The selective amnesia is incredibly unwholesome. There is no recognition of the broken promises espoused by previous DUP ministers – the Maze sports stadium, the Narrow Water Bridge project and their huge employment potential. This reasoning is flawed as it suggests the trust – so readily taken at face value by opponents – was a one-way street. That privately they had no intention of fulfilling their obligations.    

The DUP’s attempts to portray themselves as paradigms of decency and righteousness has taken a massive blow. The scandal surrounding the British home secretary with her obvious misleading of answers to a select committee and her subsequent resignation in order to restore a smidgen of credibility to a hopeless crew is a clear indication of how transgression in public office should be handled.

KEVIN McCANN
Belfast BT1

 

Destroying foundations for prosperity

The solution to reconciling Northern Ireland’s differing political aspirations and allegiances is well known. In 1973 the SDLP tabled a comprehensive peace process, accepted as the Sunningdale Agreement.

Within a few months that fledgling, devolved, power-sharing government was destroyed – shouted down by Ian Paisley and shot down by the IRA. In the face of outright rejection by Sinn Féin and DUP, backed up by IRA violence and loyalist illegality, a weak British government abandoned the democrats and surrendered to the bully boys.

In 1998, that SDLP peace plan was redrafted and copper-fastened by referendum. The DUP claimed ministerial posts in a Stormont power-sharing government, but absurdly refused to join its executive. Though declining to sign the agreement, or campaign for a referendum ‘Yes’ vote, Sinn Féin took up its full quota of Stormont posts while refusing to cooperate with police.

No wonder the assembly worked for only 18 months in its first eight years. Presently there are few signs of willingness, either by DUP or Sinn Féin, to fully implement any inclusive power sharing, devolved government. Instead both continue to abuse and destroy the foundations for prosperity and consensus politics, so carefully and painstakingly built into the GFA.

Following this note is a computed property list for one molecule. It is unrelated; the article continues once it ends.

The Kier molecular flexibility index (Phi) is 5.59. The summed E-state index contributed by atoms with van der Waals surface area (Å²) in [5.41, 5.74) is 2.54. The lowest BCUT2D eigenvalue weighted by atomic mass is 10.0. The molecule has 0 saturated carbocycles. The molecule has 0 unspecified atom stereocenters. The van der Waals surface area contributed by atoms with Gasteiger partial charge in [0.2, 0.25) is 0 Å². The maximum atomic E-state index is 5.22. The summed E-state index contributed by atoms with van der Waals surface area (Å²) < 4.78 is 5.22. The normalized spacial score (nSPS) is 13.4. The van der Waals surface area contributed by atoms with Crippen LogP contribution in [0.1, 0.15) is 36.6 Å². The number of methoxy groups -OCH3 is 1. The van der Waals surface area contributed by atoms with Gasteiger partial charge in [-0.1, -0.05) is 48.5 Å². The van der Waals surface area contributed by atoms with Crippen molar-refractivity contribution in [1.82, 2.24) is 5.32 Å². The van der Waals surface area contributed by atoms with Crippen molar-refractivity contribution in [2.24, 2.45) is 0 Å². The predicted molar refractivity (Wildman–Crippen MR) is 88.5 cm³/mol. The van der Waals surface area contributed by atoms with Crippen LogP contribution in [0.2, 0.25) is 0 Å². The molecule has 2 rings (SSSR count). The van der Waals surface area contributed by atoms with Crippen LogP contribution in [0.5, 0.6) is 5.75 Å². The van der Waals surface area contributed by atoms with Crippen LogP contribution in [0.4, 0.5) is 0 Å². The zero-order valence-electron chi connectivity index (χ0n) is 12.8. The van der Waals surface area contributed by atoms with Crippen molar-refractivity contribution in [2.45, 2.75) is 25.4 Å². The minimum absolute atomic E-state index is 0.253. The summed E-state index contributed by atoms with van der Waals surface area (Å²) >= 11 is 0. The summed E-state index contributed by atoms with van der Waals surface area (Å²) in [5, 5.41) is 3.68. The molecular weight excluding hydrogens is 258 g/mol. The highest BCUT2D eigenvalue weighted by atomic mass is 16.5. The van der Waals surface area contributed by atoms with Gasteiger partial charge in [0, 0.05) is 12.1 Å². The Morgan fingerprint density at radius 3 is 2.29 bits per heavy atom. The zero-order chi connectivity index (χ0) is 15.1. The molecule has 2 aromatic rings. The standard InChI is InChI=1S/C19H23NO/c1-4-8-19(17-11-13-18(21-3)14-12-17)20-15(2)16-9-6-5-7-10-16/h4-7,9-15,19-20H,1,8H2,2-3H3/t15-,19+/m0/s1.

BRIAN ROONEY
Downpatrick, Co Down

 

Leading the way again

Again and again The Irish News leads the way in helping to get the British government to make a U-turn on its so-called border force recruitment policy of no Irish passports  need apply policy.

Northern Irish/nationalist passport holders have only one thing to say to the British  government – there will be no more  imposed borders on this island, hard or soft. The only policy left to the British government is the one they engaged in Hong Kong when they handed their own British subjects over to Red China in the 1990s. The time has also came now for an end to British sovereignty on this its first and last colonial outpost of a long, dead and forgotten empire.

I hope The Irish News will also be instrumental in promoting this as well.

MICHEÁL SINGH
Derry City

 

Choice is not a criteria to end life

I was very disappointed to read that Alex Kane  suggests ‘Government must offer choices not make them’, ( May 4)  advocating that government should give people the ‘choice’ of abortion.  

Choice is which flavour of ice cream shall I have. Choice is not a criteria to end a life. 

What is being asked of the Irish government by some, is the legal right to do what ever they want.  Governments cannot give this ‘choice’ to anyone  if there is the possibility of harming themselves or others. 

Everyone already has the choice to do anything they want but they don’t have the legal right to do some things and it is the purpose of government to make the distinction.

CATHERINE GALLAGHER
Crumlin, Co Antrim